How a hard disk works

The Hard Disk is the place in your computer where data is stored long term. The name 'hard disk' was adopted to differentiate it from the 'floppy disk' (which in the early days really was floppy!).

The hard disk in the pictures below has had the casing removed so you can see inside. The hard disk pictured is a Hewlett Packard with a storage capacity of 340Mb which was probably state of the art around 1992 / 93.

Today's typical hard disk has a storage capacity of 500Gb - that's well more than 1500 times more storage than back in 1992/93.

The interesting thing is that the physical dimensions have not changed despite the overwhelming increase in storage.

picture of inside of hard disk close up of hard disk platters

What you can just see in the pictures to the above are two shiny discs (called "platters"), one sitting on top of the other. Hard disks may have two or more shiny discs (referred to as "platters"). The device that sits above the disk is the arm, on the tip of which is an electronic device that can either impart or receive electrical charges to and from the magnetic surface of the disk. Since there are two platters in this hard disk, there are in fact two arms (one for each platter).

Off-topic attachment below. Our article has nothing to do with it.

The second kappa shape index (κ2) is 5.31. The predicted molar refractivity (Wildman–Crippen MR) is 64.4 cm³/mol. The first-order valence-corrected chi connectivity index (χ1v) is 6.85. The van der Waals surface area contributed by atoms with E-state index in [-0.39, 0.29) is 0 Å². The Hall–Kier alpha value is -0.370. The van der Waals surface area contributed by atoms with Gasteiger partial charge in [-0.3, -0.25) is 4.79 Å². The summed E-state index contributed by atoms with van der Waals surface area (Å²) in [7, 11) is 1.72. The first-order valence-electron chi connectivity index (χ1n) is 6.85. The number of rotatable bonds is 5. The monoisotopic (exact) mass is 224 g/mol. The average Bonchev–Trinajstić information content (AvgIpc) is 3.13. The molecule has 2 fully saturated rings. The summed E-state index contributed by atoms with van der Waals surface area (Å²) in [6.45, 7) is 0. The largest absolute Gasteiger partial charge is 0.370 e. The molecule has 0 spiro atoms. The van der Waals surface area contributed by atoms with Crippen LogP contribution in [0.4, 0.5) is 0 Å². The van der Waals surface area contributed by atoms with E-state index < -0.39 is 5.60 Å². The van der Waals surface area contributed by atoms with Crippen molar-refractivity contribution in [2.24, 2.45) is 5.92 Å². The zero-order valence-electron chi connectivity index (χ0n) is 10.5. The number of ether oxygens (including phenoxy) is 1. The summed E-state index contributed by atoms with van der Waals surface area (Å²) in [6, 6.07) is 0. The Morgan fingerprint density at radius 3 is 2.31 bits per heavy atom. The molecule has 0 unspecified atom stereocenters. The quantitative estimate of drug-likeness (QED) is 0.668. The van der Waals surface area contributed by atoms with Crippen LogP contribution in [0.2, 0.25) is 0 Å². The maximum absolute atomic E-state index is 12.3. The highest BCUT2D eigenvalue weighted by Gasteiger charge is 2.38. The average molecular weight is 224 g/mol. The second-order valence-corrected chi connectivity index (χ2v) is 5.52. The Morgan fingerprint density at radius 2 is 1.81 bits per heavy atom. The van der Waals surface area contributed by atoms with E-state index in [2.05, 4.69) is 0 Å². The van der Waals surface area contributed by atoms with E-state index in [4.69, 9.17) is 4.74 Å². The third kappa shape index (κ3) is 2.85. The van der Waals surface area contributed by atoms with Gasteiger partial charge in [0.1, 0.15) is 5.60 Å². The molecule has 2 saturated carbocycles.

When in operation the arm moves across the surface extremely fast. It works so hard that eventually, probably between 3-5 years it begins to malfunction and cause micro damage to the surface of the disks. Then your hard disk begins to report "bad sectors".

Hard drives for laptop computers are much smaller and moe susceptible to damage due to the nature of laptops and notebook computers being frequently moved around. Vibration caused while the computer is actually in operation is not good for the hard disk. Therefore shutdown your laptops before you move them.


Click Here!
Click Here!
Technology Quiz